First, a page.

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laugh

Nothing like getting sick to put things in perspective for you. The day before yesterday I had what I think was food poisoning. Needless to say I felt like I got hit by a truck afterward as my body did its best to recover.

Hence why there was no blog post yesterday.

Today, I feel so much better, I can see a lot more clearly and just have a renewed appreciation for what I normally take for granted when I am well.  Our bodies are so amazing and my body really does have a wonderful way of bouncing back once its dealt with the problem.

Sometimes life jolts me out a faulty perspective, giving me exactly what I need to see things differently, like it did this week when I became suddenly ill.

Sometimes I have flashes of moments in which I can step outside of my own stuff, long enough to see the beauty of life, the magnificence, the connection between all things. This makes my heart swell and normally brings me to tears. I’m not always there, as I can get very mired in my own stuff (but this, but that, but what about..) I also have a part of me that can be pessimistic at times, but I do believe that part of me is protecting me from being more engaged and thereby getting hurt.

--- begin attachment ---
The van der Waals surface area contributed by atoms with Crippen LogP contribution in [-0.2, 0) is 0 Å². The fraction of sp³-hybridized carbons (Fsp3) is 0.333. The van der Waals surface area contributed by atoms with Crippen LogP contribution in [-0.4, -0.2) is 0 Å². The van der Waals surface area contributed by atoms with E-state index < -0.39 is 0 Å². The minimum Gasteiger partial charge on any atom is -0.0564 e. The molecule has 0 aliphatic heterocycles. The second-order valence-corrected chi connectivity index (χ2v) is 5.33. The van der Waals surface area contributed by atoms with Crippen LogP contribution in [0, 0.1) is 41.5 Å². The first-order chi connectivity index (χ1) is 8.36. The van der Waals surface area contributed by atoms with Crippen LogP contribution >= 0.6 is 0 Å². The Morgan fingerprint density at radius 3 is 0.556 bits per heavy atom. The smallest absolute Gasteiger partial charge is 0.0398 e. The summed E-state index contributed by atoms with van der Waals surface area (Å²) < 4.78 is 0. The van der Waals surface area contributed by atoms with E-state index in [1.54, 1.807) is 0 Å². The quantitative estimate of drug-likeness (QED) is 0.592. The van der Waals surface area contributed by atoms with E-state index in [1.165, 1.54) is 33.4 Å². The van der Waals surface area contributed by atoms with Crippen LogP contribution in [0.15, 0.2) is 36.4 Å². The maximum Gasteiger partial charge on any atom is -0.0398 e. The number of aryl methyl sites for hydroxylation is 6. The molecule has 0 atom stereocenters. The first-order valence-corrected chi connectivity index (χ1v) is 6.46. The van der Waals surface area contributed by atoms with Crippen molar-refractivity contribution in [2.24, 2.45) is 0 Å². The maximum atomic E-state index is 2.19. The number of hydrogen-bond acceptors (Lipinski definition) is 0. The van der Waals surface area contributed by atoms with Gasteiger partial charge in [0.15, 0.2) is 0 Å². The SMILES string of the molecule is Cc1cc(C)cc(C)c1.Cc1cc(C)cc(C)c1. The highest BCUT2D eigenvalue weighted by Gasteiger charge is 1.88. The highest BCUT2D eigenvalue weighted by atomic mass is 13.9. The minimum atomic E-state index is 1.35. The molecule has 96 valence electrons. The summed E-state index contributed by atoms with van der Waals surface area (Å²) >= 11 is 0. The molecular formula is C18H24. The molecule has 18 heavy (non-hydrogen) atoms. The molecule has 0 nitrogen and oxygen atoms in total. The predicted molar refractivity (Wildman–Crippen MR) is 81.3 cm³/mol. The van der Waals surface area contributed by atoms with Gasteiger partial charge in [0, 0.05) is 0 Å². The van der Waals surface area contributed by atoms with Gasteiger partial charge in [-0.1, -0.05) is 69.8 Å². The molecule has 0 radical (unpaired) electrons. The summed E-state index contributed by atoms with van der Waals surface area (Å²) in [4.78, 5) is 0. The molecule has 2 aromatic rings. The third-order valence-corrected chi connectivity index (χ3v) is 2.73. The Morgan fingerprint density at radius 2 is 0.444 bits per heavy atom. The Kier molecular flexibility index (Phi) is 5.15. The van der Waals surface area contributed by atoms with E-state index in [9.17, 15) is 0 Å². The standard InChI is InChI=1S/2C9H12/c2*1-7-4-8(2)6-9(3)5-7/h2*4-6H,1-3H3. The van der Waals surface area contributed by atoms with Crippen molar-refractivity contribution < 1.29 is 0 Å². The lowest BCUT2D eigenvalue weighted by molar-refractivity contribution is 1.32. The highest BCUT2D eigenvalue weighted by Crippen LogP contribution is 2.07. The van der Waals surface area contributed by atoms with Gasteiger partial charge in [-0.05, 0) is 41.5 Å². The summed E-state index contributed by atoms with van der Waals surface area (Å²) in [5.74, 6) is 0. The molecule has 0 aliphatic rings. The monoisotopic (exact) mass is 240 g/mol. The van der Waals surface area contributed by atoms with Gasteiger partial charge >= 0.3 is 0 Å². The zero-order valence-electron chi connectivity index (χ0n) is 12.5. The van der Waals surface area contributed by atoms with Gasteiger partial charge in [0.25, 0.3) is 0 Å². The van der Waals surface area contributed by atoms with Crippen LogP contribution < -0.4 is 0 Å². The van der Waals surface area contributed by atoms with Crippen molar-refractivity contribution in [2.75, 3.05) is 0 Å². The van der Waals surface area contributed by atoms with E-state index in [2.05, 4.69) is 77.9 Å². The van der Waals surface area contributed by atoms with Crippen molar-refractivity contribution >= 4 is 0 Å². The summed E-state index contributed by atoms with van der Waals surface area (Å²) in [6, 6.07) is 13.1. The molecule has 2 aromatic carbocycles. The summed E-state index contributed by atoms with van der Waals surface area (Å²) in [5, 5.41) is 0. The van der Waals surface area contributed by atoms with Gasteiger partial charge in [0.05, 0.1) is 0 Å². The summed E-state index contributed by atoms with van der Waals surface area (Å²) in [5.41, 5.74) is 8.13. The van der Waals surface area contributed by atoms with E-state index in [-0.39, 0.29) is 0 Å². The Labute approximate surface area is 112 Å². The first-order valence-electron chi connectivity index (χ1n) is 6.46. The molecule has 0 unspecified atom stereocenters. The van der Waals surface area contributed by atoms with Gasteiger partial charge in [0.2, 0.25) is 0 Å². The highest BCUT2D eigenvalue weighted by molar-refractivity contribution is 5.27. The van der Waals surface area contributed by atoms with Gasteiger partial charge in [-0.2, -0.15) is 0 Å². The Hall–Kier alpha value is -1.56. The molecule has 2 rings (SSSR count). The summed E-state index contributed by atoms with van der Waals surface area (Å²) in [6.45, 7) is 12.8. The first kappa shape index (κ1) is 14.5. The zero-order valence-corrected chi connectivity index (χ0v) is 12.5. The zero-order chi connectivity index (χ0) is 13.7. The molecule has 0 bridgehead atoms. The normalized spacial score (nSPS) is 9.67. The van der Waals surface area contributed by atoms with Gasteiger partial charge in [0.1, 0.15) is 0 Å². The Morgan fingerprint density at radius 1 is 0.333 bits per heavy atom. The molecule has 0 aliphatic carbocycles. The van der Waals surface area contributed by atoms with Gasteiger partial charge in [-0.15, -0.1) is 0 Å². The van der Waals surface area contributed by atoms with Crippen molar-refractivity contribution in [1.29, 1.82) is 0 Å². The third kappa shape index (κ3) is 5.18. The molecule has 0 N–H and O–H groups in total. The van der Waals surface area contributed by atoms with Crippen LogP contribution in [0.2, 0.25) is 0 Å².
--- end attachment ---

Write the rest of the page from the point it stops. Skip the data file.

But most of the time, shifting perspective is work, ongoing work that requires quite a bit of effort on my part.

exasperated me

And so what I notice is that there are certain things that help me shift my perspective from pessimist/apathetic/sorrowful Stephanie to  inspired, uplifted, optimistic Stephanie. Because I have had clinical depression all of my life, it takes effort and work to change my perspective and I can easily fall into my distorted thinking about life. It’s almost as if it is right there on the edge ready to creep in and take over if I am not careful.

Here is what I practice pretty much on a daily basis:

I read/listen to something uplifting, something that reminds me of who I truly am. (www.hayhouseradio.com, various inspiring books and audio) Listening helps me more than reading but both are helpful

I talk back to the voice of negativity.  I reason with it at times, sometimes I just tell it to be quiet, but I try not to have a party with it.

I engage with my art and it teaches me to trust my inner knowing.

I write in my journal and get some of the gunk out. Sometimes the thoughts are loud and overwhelming, and confusing. It’s important for me to articulate them somewhere which then allows me to see my own thinking more clearly.

I pivot from my negative thinking to what I appreciate and am grateful for in my life. This always gets me in a new frame of mind.

I affirm what I want in my life. I have my own personal mantras that I use in particular situations. For example, “see what happens” is my mantra while creating art.  “I am safe” when I am feeling particularly scared.

It’s very important for us to practice shifting our perspectives especially if we have tendencies toward fear and seeing things through the lens of fear.  We don’t have to believe everything we think.

And if you were treated less than growing up, abused, neglected etc…you may find that you have an critical and judgmental  voice inside your head.  To combat this voice, we must find ways to cultivate our own voice of truth, and remind ourselves of the truth of who we are.